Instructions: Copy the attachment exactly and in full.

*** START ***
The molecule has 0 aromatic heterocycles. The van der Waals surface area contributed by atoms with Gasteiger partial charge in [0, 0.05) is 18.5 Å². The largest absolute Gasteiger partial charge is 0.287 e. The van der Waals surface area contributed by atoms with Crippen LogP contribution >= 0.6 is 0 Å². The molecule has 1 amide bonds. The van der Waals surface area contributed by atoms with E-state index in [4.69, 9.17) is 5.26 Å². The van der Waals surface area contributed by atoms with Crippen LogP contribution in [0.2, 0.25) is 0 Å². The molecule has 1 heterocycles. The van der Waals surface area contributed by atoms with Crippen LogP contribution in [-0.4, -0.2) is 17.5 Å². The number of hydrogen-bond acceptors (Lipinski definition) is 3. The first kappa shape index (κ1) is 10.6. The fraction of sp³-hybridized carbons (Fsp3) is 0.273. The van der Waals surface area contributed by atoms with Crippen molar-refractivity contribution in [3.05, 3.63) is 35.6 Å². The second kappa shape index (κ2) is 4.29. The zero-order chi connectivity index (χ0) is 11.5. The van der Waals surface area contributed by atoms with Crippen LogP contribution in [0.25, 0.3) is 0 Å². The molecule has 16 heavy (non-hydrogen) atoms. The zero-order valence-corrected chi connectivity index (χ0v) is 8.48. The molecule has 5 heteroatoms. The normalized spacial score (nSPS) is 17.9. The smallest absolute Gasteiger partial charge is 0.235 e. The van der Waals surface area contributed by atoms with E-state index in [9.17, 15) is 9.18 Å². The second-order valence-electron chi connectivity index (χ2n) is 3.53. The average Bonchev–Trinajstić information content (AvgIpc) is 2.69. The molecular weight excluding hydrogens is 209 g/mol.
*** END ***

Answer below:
The molecule has 0 aromatic heterocycles. The van der Waals surface area contributed by atoms with Gasteiger partial charge in [0, 0.05) is 18.5 Å². The largest absolute Gasteiger partial charge is 0.287 e. The van der Waals surface area contributed by atoms with Crippen LogP contribution >= 0.6 is 0 Å². The molecule has 1 amide bonds. The van der Waals surface area contributed by atoms with E-state index in [4.69, 9.17) is 5.26 Å². The van der Waals surface area contributed by atoms with Crippen LogP contribution in [0.2, 0.25) is 0 Å². The molecule has 1 heterocycles. The van der Waals surface area contributed by atoms with Crippen LogP contribution in [-0.4, -0.2) is 17.5 Å². The number of hydrogen-bond acceptors (Lipinski definition) is 3. The first kappa shape index (κ1) is 10.6. The fraction of sp³-hybridized carbons (Fsp3) is 0.273. The van der Waals surface area contributed by atoms with Crippen molar-refractivity contribution in [3.05, 3.63) is 35.6 Å². The second kappa shape index (κ2) is 4.29. The zero-order chi connectivity index (χ0) is 11.5. The van der Waals surface area contributed by atoms with Crippen LogP contribution in [0.25, 0.3) is 0 Å². The molecule has 16 heavy (non-hydrogen) atoms. The zero-order valence-corrected chi connectivity index (χ0v) is 8.48. The molecule has 5 heteroatoms. The normalized spacial score (nSPS) is 17.9. The smallest absolute Gasteiger partial charge is 0.235 e. The van der Waals surface area contributed by atoms with E-state index in [9.17, 15) is 9.18 Å². The second-order valence-electron chi connectivity index (χ2n) is 3.53. The average Bonchev–Trinajstić information content (AvgIpc) is 2.69. The molecular weight excluding hydrogens is 209 g/mol.